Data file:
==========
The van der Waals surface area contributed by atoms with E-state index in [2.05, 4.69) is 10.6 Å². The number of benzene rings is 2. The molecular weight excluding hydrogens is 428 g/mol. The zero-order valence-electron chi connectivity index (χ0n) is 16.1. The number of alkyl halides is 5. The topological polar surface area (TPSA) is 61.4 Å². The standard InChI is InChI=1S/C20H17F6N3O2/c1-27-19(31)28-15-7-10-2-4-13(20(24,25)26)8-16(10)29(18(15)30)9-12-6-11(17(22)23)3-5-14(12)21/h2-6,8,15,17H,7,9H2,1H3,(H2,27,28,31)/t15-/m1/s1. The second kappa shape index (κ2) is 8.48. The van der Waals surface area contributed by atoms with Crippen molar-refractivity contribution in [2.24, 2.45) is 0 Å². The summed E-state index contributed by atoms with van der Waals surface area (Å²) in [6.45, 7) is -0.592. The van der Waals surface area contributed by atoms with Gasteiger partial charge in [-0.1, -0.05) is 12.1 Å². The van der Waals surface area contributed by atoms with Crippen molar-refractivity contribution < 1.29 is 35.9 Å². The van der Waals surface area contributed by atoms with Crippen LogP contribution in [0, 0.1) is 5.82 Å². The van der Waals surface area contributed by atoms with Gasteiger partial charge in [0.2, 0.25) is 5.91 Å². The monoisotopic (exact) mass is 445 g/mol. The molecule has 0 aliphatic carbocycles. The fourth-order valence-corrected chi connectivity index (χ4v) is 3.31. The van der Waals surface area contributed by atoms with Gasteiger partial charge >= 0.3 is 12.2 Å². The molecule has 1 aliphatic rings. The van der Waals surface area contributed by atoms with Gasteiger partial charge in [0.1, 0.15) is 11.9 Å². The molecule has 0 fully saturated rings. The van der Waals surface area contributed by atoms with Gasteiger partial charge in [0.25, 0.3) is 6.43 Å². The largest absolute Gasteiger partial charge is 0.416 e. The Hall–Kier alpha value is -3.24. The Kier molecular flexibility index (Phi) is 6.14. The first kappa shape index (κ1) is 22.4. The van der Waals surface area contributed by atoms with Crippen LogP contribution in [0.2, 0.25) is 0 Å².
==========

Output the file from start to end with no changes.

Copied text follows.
The van der Waals surface area contributed by atoms with E-state index in [2.05, 4.69) is 10.6 Å². The number of benzene rings is 2. The molecular weight excluding hydrogens is 428 g/mol. The zero-order valence-electron chi connectivity index (χ0n) is 16.1. The number of alkyl halides is 5. The topological polar surface area (TPSA) is 61.4 Å². The standard InChI is InChI=1S/C20H17F6N3O2/c1-27-19(31)28-15-7-10-2-4-13(20(24,25)26)8-16(10)29(18(15)30)9-12-6-11(17(22)23)3-5-14(12)21/h2-6,8,15,17H,7,9H2,1H3,(H2,27,28,31)/t15-/m1/s1. The second kappa shape index (κ2) is 8.48. The van der Waals surface area contributed by atoms with Crippen molar-refractivity contribution in [2.24, 2.45) is 0 Å². The summed E-state index contributed by atoms with van der Waals surface area (Å²) in [6.45, 7) is -0.592. The van der Waals surface area contributed by atoms with Gasteiger partial charge in [-0.1, -0.05) is 12.1 Å². The van der Waals surface area contributed by atoms with Crippen molar-refractivity contribution < 1.29 is 35.9 Å². The van der Waals surface area contributed by atoms with Crippen LogP contribution in [0, 0.1) is 5.82 Å². The van der Waals surface area contributed by atoms with Gasteiger partial charge in [0.2, 0.25) is 5.91 Å². The monoisotopic (exact) mass is 445 g/mol. The molecule has 0 aliphatic carbocycles. The fourth-order valence-corrected chi connectivity index (χ4v) is 3.31. The van der Waals surface area contributed by atoms with Gasteiger partial charge >= 0.3 is 12.2 Å². The molecule has 1 aliphatic rings. The van der Waals surface area contributed by atoms with Gasteiger partial charge in [0.1, 0.15) is 11.9 Å². The molecule has 0 fully saturated rings. The van der Waals surface area contributed by atoms with Gasteiger partial charge in [0.25, 0.3) is 6.43 Å². The largest absolute Gasteiger partial charge is 0.416 e. The Hall–Kier alpha value is -3.24. The Kier molecular flexibility index (Phi) is 6.14. The first kappa shape index (κ1) is 22.4. The van der Waals surface area contributed by atoms with Crippen LogP contribution in [0.2, 0.25) is 0 Å².